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Could be, some ISPs give you a dumb device, some a router with a built in firewall. I'm just saying that it's NEVER a good idea to put a general purpose OS directly on the Internet no matter what precautions you take. You want some sort of hardware device (or something like DD-WRT) between you and the nasty. –  TheFiddlerWins Aug 26 '13 at 13:20
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Set up public key authentication as mentioned in another answer, and TURN OFF ChallengeResponseAuthentication and PasswordAuthentication in /etc/ssh/sshd_config. –  Randy Orrison Aug 27 '13 at 8:05

Setting up a public key authentication system with SSH is really trivial and takes about 5 minutes to setup.

If you force all SSH connection to use it, then it'll make your system pretty much as resilient as you can hope to without investing a LOT into security infrastructure. Frankly, it's so simple and effective (as long as you don't have 200 accounts - then it gets messy) that not using it should be a public offense.

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To force SSH connections to use public key authentication after you've set it up, make sure you TURN OFF ChallengeResponseAuthentication and PasswordAuthentication in /etc/ssh/sshd_config. I forgot this once, much to my regret (only once, and never again). –  Randy Orrison Aug 27 '13 at 8:07

I also run a personal git server that's open to the world on SSH, and I also have the same brute-force issues as you, so I can sympathise with your situation.

TheFiddlerWins has already addresses the main security implications of having SSH open on a publicly-accessible IP, but best tool IMO in response to brute-force attempts is Fail2Ban - software that monitors your authentication log files, detects intrusion attempts and adds firewall rules to the machine's local iptables firewall. You can configure both how many attempts before a ban and also the length of the ban (my default is 10 days).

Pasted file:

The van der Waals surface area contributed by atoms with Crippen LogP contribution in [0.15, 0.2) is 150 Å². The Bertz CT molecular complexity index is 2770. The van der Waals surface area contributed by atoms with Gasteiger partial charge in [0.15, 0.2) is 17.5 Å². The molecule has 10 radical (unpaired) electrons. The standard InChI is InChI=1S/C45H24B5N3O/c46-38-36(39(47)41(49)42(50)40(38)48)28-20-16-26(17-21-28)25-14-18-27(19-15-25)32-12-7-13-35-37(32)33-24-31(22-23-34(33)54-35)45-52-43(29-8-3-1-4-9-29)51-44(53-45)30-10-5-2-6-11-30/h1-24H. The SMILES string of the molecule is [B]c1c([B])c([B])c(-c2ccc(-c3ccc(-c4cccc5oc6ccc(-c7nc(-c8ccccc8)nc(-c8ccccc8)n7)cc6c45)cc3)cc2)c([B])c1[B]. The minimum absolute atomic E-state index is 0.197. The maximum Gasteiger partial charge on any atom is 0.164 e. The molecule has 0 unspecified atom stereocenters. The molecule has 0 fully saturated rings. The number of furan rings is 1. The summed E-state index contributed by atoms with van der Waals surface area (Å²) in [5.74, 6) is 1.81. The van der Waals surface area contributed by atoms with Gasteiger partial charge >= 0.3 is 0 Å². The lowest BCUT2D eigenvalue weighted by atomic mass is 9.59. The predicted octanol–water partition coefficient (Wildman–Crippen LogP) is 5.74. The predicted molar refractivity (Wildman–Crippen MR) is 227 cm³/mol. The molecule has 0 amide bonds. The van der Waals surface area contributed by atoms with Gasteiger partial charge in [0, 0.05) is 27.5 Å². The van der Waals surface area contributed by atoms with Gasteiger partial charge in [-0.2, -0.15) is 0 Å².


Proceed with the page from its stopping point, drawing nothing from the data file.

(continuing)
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As my comment on previous post stated, that's what my NAS uses at home, and after a couple of month, the amount of attemps has been significally lowered. –  Kwaio Aug 26 '13 at 14:33

The answers are very good, I would only recommend two things:

  • Consider access only by key authentication system
  • Use Denyhosts: It will ban hosts attempting to access your server with invalid auth
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Another way to handle this is to set up a VPN. Rather than connecting directly to SSH ports on your home server, you connect to the VPN first, then run all your traffic over the encrypted, secure connection.

The ideal way to handle this is with a firewall that incorporates a VPN Endpoint, but you can also set up a Windows computer to act as a VPN server.

Here's an example:

http://www.howtogeek.com/135996/

Now keep in mind that a proper security configuration would involve a public (or semi-public) computer that's isolated from your internal network. A web server, or any computer hosting publicly available services, should be outside of your home or office's secure network. You would use 2 routers to create a safe zone, or a DMZ, between you and the Internet.

This way, if your server is hacked, it can't be used as a vector to attack your other computers.

So the setup would look like this:

DMZ Configuration

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Sorry about the small image... I can't figure out how to edit my post. –  TomXP411 Dec 5 '13 at 22:03